4. Your travel blog is my favorite! It’s like you know how ignorant I feel out and about. You got great stories I look forward to your next post!

    Henry,

    P.S.
    Henry Ranger recently posted…Boyah Chapter 2My Profile

  5. Being an overland tour leader specializing in long haul trips (London to Sydney, London to Cape Town) I could never devote enough time to lean so many phrases in the local language of the many countries we passed through. I whittled the list down to the essentials…
    Hello/Goodbye
    Please/Thank you
    Yes/No
    How much is three big beers please?

    Then it was all about a big smile and sign language/charades 🙂
    Kirsty McGregor recently posted…FREE eBook – ‘Overlanding: How, What, Where & Who With…?’My Profile

    • As it turns out, how to ask for beer has been a common response I received after posting this article on social media. Perhaps I was wrong to not include it as an essential phrase lol.

      I also personally believe in the power of a big smile and language charades – you’re definitely onto something there!

      Thanks for stopping by!
      Megan Claire recently posted…Discover East Africa With Pole Pole SafarisMy Profile

    • Definitely a good idea to have a few of these if you are a solo traveler. I’m lucky that my husband speaks Spanish fluently, so we’re set for Central and South America this coming May! Will have to put these to use elsewhere though when Spanish won’t save us!
      Megan Claire recently posted…How To Spend 5 Days in Sydney, AustraliaMy Profile

  6. Nice list Megan! I aim to learn a few of these every country I visit. On top of not being ignorant it makes things easier and you don’t feel like a dick! I was just in Sochi and was amazed by people (mostly Americans) expecting locals to know English just bc it was the Olympics. Made me sick.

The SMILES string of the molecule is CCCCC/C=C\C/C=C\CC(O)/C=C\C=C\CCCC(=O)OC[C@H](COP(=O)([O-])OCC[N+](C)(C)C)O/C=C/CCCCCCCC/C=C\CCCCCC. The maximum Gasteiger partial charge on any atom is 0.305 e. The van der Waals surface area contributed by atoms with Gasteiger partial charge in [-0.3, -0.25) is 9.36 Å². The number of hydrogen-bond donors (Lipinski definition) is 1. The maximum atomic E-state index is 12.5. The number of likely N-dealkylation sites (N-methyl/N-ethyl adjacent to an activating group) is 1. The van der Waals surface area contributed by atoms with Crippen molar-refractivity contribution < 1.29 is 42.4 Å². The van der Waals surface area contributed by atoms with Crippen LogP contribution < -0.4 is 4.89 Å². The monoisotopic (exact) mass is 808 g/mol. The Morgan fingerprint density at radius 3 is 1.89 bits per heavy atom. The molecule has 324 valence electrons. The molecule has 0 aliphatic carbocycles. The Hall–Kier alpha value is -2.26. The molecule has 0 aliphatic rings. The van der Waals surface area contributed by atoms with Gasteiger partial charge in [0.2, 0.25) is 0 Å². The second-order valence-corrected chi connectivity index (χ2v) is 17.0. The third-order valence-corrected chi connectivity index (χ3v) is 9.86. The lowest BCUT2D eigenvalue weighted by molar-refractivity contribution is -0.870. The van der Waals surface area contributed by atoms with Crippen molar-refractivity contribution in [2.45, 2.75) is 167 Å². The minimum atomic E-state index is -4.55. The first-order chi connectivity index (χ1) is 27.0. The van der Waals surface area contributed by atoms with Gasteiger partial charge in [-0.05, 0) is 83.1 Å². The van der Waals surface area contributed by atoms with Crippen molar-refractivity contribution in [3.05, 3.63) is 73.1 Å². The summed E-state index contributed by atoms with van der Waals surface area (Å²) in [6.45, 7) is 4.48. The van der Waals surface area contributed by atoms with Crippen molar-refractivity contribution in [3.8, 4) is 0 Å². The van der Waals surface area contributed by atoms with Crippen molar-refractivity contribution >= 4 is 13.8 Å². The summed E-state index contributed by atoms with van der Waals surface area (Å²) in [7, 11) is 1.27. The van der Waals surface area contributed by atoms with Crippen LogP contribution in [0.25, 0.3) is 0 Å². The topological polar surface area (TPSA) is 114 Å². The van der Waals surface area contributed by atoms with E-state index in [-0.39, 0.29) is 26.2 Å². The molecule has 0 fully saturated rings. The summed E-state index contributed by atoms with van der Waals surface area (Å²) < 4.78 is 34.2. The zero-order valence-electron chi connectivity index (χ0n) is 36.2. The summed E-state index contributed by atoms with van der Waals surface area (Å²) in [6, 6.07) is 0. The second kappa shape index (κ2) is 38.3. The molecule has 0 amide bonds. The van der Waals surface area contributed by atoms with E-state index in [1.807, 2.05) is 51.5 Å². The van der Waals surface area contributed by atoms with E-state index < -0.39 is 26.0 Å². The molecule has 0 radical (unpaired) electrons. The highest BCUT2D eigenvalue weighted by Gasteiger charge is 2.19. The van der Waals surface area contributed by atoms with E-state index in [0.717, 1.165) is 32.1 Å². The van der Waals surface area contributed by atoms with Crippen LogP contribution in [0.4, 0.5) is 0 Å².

I will share this out of my shared hatred for those ignorant people!

    Shaun
    http://www.thislifeintrips.com
    Shaun recently posted…Instagramming Sochi 2014My Profile

    • Thanks Shaun! Glad you found it useful 🙂 How amazing though to have just been in Sochi – I can imagine it would have been phenomenal.

      I can also imagine though that ignorance would be on display like nothing we’ve ever seen before – I don’t think this Olympics went any further to ushering peace between the two nations. Sad really.
      Megan Claire recently posted…How To Spend 5 Days in Sydney, AustraliaMy Profile

  7. This a great list. I myself never really learn the language before I go but pick up very quickly even when I was in Iran I have learned all the numbers reading, writing and speaking the first day 🙂
    Marysia @ My Travel Affairs recently posted…Friday Lens Affair #58My Profile

    • Wow I’m impressed! It takes me a few days of studying to pick up something new and remember knowledge – very jealous of those photographic memories!!
      Megan Claire recently posted…Tunisia – Where Shopping is a Sport. My Profile

  8. Great list–I agree, you should always make an effort and try to communicate in the local language. I always learn some phrases and words before I go, but I’m horrible with the pronunciation part!
    Jenna recently posted…Snorkeling at Alligator Reef in the Florida KeysMy Profile

  9. I totally agree with you on this, that it’s important to learn a few key phrases in other languages– though if I were to memorize everything listed above, I’d have a lot to learn!
    Beth recently posted…Malaysia is for Foodies!My Profile